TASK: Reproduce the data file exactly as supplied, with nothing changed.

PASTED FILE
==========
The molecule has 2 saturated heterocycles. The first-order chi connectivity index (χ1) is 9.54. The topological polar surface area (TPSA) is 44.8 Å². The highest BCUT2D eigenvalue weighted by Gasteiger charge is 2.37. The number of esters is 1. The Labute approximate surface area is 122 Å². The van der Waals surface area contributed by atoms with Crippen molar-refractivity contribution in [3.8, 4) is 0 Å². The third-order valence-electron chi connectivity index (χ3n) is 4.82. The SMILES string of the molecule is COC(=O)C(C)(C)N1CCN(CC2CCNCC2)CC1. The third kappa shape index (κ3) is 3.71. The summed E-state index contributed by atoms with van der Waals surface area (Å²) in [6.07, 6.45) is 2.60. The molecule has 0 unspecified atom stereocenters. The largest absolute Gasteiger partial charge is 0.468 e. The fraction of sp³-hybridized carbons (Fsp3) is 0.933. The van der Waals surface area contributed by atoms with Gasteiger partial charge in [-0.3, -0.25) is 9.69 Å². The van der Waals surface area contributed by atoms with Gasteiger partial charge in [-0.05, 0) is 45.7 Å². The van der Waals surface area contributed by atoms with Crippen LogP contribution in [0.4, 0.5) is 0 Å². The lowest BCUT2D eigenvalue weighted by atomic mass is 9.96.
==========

The molecule has 2 saturated heterocycles. The first-order chi connectivity index (χ1) is 9.54. The topological polar surface area (TPSA) is 44.8 Å². The highest BCUT2D eigenvalue weighted by Gasteiger charge is 2.37. The number of esters is 1. The Labute approximate surface area is 122 Å². The van der Waals surface area contributed by atoms with Crippen molar-refractivity contribution in [3.8, 4) is 0 Å². The third-order valence-electron chi connectivity index (χ3n) is 4.82. The SMILES string of the molecule is COC(=O)C(C)(C)N1CCN(CC2CCNCC2)CC1. The third kappa shape index (κ3) is 3.71. The summed E-state index contributed by atoms with van der Waals surface area (Å²) in [6.07, 6.45) is 2.60. The molecule has 0 unspecified atom stereocenters. The largest absolute Gasteiger partial charge is 0.468 e. The fraction of sp³-hybridized carbons (Fsp3) is 0.933. The van der Waals surface area contributed by atoms with Gasteiger partial charge in [-0.3, -0.25) is 9.69 Å². The van der Waals surface area contributed by atoms with Gasteiger partial charge in [-0.05, 0) is 45.7 Å². The van der Waals surface area contributed by atoms with Crippen LogP contribution in [0.4, 0.5) is 0 Å². The lowest BCUT2D eigenvalue weighted by atomic mass is 9.96.